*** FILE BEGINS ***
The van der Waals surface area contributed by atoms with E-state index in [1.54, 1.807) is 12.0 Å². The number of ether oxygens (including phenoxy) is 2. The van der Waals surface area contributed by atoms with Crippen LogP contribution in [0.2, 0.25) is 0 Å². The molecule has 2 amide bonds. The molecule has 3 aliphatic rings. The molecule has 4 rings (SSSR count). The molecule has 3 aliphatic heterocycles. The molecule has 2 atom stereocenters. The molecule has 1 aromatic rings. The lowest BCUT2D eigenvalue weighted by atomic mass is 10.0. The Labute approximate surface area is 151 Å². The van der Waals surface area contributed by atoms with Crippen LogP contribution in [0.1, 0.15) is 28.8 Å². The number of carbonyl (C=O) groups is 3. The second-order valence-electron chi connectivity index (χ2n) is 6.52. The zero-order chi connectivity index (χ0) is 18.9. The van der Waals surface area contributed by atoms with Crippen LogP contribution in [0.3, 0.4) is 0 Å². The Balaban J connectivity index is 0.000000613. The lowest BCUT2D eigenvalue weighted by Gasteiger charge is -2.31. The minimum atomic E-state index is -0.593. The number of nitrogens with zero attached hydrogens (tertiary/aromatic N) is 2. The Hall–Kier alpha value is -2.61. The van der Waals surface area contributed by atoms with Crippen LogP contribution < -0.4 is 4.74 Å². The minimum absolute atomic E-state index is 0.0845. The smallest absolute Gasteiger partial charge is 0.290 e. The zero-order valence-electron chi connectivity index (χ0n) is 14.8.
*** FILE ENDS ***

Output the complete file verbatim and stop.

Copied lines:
The van der Waals surface area contributed by atoms with E-state index in [1.54, 1.807) is 12.0 Å². The number of ether oxygens (including phenoxy) is 2. The van der Waals surface area contributed by atoms with Crippen LogP contribution in [0.2, 0.25) is 0 Å². The molecule has 2 amide bonds. The molecule has 3 aliphatic rings. The molecule has 4 rings (SSSR count). The molecule has 3 aliphatic heterocycles. The molecule has 2 atom stereocenters. The molecule has 1 aromatic rings. The lowest BCUT2D eigenvalue weighted by atomic mass is 10.0. The Labute approximate surface area is 151 Å². The van der Waals surface area contributed by atoms with Crippen LogP contribution in [0.1, 0.15) is 28.8 Å². The number of carbonyl (C=O) groups is 3. The second-order valence-electron chi connectivity index (χ2n) is 6.52. The zero-order chi connectivity index (χ0) is 18.9. The van der Waals surface area contributed by atoms with Crippen LogP contribution in [0.3, 0.4) is 0 Å². The Balaban J connectivity index is 0.000000613. The lowest BCUT2D eigenvalue weighted by Gasteiger charge is -2.31. The minimum atomic E-state index is -0.593. The number of nitrogens with zero attached hydrogens (tertiary/aromatic N) is 2. The Hall–Kier alpha value is -2.61. The van der Waals surface area contributed by atoms with Crippen LogP contribution < -0.4 is 4.74 Å². The minimum absolute atomic E-state index is 0.0845. The smallest absolute Gasteiger partial charge is 0.290 e. The zero-order valence-electron chi connectivity index (χ0n) is 14.8.